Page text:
Their busy week ended with a trip to our Fresh Table Grapes Chain use case in Bari, in the Southern Italian region of Puglia. This use case leverages information on soil humidity, temperature and wind speed through sensors scattered throughout the field. Subsequently, the gathered data is analysed to alert farmers about the best time for irrigation and the exact amount of water required. This use case’s IoT system relies on Artificial Intelligence and Data Integration from SysMan, Synelixis and Pegasus, hence it becomes more efficient with each data sample gathered. Before we said goodbye to the Brazilian Delegation, the Mediterranean Institute Agronomic Institute (CIHEAM) of Bari summarized all the technologies used in our fruits use cases.
We were delighted to host our visitors from Brazil and sincerely hope that we have provided them with valuable information to support the Brazilian National IoT Plan throughout the next 5 years. Furthermore, we are looking forward to having a fruitful cooperation with Brazil as this country develops its immense agricultural resources and harnesses them with the latest technological innovations.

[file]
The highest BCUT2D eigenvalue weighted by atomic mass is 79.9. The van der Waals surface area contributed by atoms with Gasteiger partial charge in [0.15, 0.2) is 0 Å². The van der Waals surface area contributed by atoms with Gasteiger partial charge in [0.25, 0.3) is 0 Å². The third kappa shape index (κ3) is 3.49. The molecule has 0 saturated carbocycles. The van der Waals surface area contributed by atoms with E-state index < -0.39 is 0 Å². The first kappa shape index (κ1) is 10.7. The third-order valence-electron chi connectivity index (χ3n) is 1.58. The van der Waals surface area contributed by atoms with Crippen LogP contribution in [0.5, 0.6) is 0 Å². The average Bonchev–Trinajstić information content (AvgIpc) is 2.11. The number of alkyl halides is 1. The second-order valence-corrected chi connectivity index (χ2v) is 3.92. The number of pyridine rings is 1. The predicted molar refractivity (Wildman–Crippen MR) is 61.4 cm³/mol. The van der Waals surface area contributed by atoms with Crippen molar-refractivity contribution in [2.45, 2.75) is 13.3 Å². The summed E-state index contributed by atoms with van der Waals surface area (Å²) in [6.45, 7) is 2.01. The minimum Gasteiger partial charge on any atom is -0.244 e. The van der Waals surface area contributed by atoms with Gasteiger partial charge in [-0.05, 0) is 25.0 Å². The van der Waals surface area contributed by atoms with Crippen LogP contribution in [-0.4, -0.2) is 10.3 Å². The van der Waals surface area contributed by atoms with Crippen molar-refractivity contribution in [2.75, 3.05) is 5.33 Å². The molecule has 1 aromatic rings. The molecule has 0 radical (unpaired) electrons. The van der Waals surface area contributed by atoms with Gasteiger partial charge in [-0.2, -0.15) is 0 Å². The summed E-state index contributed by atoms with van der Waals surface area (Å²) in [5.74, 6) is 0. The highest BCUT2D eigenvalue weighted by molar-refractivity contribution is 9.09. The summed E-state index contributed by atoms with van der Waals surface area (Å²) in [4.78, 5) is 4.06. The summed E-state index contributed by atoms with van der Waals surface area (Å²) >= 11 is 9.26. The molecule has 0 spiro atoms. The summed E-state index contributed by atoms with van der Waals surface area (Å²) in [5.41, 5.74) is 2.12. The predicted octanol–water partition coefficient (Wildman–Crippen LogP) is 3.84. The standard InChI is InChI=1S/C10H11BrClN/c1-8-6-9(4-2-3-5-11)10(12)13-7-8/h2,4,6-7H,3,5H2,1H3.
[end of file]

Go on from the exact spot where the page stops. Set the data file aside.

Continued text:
Thales Marçal, Coordinator for Digital Innovation at the Brazilian Ministry of Science, Technology, Innovation and Communications;
Guilherme Corrêa, Coordinator of IoT at the Brazilian Ministry of Science, Technology, Innovation and Communications;
Alberto Paradisi, Vice-President of Technology at the Brazilian Center of Research and Development (CPqD);
Moacyr Martucci, Professor at the Department of Engineering and Digital Systems at University of Sao Paulo;
Fabrício Juntolli, Coordinator of Precision Agriculture at the Brazilian Ministry of Agriculture, Livestock and Food Supply;
Werter Padilha, Coordinator of IoT at ABES (Brazilian Association of Software Companies);
Francisco Medeiros, Managing Director at FM Tech Consult.
The programme of visits was sponsored and organized with the support of Sector Dialogues. Sector Dialogues are a cooperation instrument aimed at reinforcing the strategic partnership between the EU and Brazil.